In ‘Gareth’s Story’ (below) it seems the matelot has been allowed to voice the ad himself in his fine Welsh accent -- the script is also more naturalistic. Though the same, rather endearingly, can’t quite be said for some of Gareth’s movements in front of the camera: being natural, as Oscar Wilde said, is such a very difficult pose to keep up.

But obviously he really can move when he’s not thinking about the camera or being told by the director to walk slowly so as to stay in shot -- seeing as he made the RN rugby team. (Though his opposite squaddie number as he enters Twickers stadium for the Army & Navy rugby match [0:48] made this viewer want to join the Army.)

Made in the Royal Navy - Gareth's story

Another, more recent ad in the series stars ‘Modou’, a black lad who is also given the mini-movie treatment about bettering himself -- ‘Born in Blackpool. Made in the Royal Navy’. Though he isn’t given much of a biography or even copy-written lines and an inaccurate accent -- instead we hear the voice of a posh, old-fashioned, very charismatic chap, talking about self-improvement:

“It all comes down to this basic question: can I improve me?”

It’s actually surprisingly effective -- ‘Modou’s Story’ is perhaps the most emotionally powerful of all the RN ads. It’s also the most homoerotic.

Made in the Royal Navy - Modou's Story

Although all the ads sell the Navy as a kind of floating Crossfit, where you will harden your body and get fighting fit as one of its many attractions, ‘Modou’s story’ emphasises this much more. Handsome, muscular Modou appears shirtless for much of the 1.20 min ad -- the camera zooming in for an extreme close-up on his sweat-drenched back muscles rippling as he does pull-ups (0:54), even joining him in the shower.

As the posh chap on the soundtrack tells us:

“There is this urgent feeling that I must improve me. Now you may say I need some help in this process…”

At this very moment the very inspiring RN Physical Training Instructor’s encouraging hand touches Modou’s exhausted naked shoulder in the romantically-lit gym (0:37).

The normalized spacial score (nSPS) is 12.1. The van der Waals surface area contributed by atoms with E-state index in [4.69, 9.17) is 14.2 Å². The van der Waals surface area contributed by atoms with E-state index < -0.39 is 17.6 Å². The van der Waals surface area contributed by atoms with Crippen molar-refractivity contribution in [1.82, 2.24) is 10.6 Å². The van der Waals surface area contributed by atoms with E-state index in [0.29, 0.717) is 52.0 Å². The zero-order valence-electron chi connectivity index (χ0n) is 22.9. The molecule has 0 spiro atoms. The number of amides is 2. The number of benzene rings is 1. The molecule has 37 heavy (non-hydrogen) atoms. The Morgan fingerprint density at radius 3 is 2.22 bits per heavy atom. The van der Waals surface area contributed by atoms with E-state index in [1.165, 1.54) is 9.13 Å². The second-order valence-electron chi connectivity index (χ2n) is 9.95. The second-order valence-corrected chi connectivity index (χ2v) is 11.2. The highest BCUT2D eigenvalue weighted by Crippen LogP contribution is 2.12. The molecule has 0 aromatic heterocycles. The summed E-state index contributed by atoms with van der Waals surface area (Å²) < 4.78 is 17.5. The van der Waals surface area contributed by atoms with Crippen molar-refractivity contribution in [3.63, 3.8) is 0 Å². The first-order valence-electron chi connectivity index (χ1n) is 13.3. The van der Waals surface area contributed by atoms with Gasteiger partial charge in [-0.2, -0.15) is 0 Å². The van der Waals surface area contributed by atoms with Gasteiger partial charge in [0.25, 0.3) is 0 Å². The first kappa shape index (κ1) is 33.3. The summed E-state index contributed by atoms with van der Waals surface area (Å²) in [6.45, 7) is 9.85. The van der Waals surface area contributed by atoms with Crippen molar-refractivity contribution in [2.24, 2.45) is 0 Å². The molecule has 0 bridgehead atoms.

Modou’s story is one of mind and body -- but mostly body:

‘Apprentice. Qualifications. Personal bests. Modou got them all.’

The posh bloke speaking in spellbinding fashion is the late Alan Watts, an English philosopher and prominent Buddhist in California in the 1950s-60s. Yes, that’s right: a Buddhist is being used to sell the Royal Navy as a career option -- and a free personal trainer. (You can hear Watts’ fascinating and frequently hilarious original lecture ‘Improving Yourself’ used for this ad here: though be warned, there’s not a lot of diet or dead lift technique advice.)

Women have been allowed to serve on board RN ships since 1993 (and submarines since 2013) -- much to the distaste of some Navy wives. But male RN personnel still vastly outnumber women by a factor of nearly 10 to 1 and the RN is clearly targeting young male recruits much more than women.

There are though recruiting ads in this series specifically aimed at women -- and perhaps at advertising the RN’s modern credentials. ‘Tammi’s Story’ (‘Born in Croydon. Made in the Royal Navy’) doesn’t go for a biographical storyline but instead sells her desk job of Writer (the RN title for HR) as almost an amalgamation of the jobs done in the other ads -- “While the crew are looking after the ship, I’m looking after them”. A kind of action-packed maternalism.

Made in the Royal Navy - Tammi's Story

Finally, as a reminder of what joining the Navy used to actually entail and perhaps where the ‘Join the Navy and feel a man’ jibe came from, here’s a documentary about the actual as opposed to advertised living conditions on board a 1950s USN destroyer: “70 men and their personal effects and miscellaneous ship’s equipment are accommodated in 800 square feet -- 11.5 square foot per man”.

They certainly don’t make men like that any more.

US Navy USS Saufley DD465 1952 Living Conditions
In the navy
Yes, you can sail the seven seas
In the navy
Yes, you can put your mind at ease
In the navy
Come on people, fall an' make a stand
In the navy, in the navy
Can't you see we need a hand